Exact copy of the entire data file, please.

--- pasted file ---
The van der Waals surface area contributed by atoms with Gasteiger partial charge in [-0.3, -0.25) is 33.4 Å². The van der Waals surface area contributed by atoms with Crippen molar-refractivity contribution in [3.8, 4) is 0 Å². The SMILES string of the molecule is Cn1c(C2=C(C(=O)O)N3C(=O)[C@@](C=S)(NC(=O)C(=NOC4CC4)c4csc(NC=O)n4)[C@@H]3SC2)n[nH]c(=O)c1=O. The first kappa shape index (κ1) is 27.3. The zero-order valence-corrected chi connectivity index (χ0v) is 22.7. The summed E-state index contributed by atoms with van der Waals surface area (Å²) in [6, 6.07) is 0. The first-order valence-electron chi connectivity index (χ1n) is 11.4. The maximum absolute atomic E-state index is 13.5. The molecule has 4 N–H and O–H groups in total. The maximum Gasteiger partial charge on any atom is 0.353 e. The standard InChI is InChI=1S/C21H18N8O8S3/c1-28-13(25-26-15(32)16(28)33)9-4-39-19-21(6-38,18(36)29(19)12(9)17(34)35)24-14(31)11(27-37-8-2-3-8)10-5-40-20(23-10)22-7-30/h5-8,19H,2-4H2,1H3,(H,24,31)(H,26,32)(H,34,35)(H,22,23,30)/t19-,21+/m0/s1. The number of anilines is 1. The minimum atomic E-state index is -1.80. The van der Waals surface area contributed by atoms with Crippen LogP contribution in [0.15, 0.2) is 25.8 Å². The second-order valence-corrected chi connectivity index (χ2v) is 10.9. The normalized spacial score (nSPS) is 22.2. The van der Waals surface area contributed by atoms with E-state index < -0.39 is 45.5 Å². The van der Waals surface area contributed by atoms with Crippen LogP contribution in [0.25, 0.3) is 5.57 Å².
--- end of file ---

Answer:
The van der Waals surface area contributed by atoms with Gasteiger partial charge in [-0.3, -0.25) is 33.4 Å². The van der Waals surface area contributed by atoms with Crippen molar-refractivity contribution in [3.8, 4) is 0 Å². The SMILES string of the molecule is Cn1c(C2=C(C(=O)O)N3C(=O)[C@@](C=S)(NC(=O)C(=NOC4CC4)c4csc(NC=O)n4)[C@@H]3SC2)n[nH]c(=O)c1=O. The first kappa shape index (κ1) is 27.3. The zero-order valence-corrected chi connectivity index (χ0v) is 22.7. The summed E-state index contributed by atoms with van der Waals surface area (Å²) in [6, 6.07) is 0. The first-order valence-electron chi connectivity index (χ1n) is 11.4. The maximum absolute atomic E-state index is 13.5. The molecule has 4 N–H and O–H groups in total. The maximum Gasteiger partial charge on any atom is 0.353 e. The standard InChI is InChI=1S/C21H18N8O8S3/c1-28-13(25-26-15(32)16(28)33)9-4-39-19-21(6-38,18(36)29(19)12(9)17(34)35)24-14(31)11(27-37-8-2-3-8)10-5-40-20(23-10)22-7-30/h5-8,19H,2-4H2,1H3,(H,24,31)(H,26,32)(H,34,35)(H,22,23,30)/t19-,21+/m0/s1. The number of anilines is 1. The minimum atomic E-state index is -1.80. The van der Waals surface area contributed by atoms with Crippen LogP contribution in [0.15, 0.2) is 25.8 Å². The second-order valence-corrected chi connectivity index (χ2v) is 10.9. The normalized spacial score (nSPS) is 22.2. The van der Waals surface area contributed by atoms with E-state index < -0.39 is 45.5 Å². The van der Waals surface area contributed by atoms with Crippen LogP contribution in [0.25, 0.3) is 5.57 Å².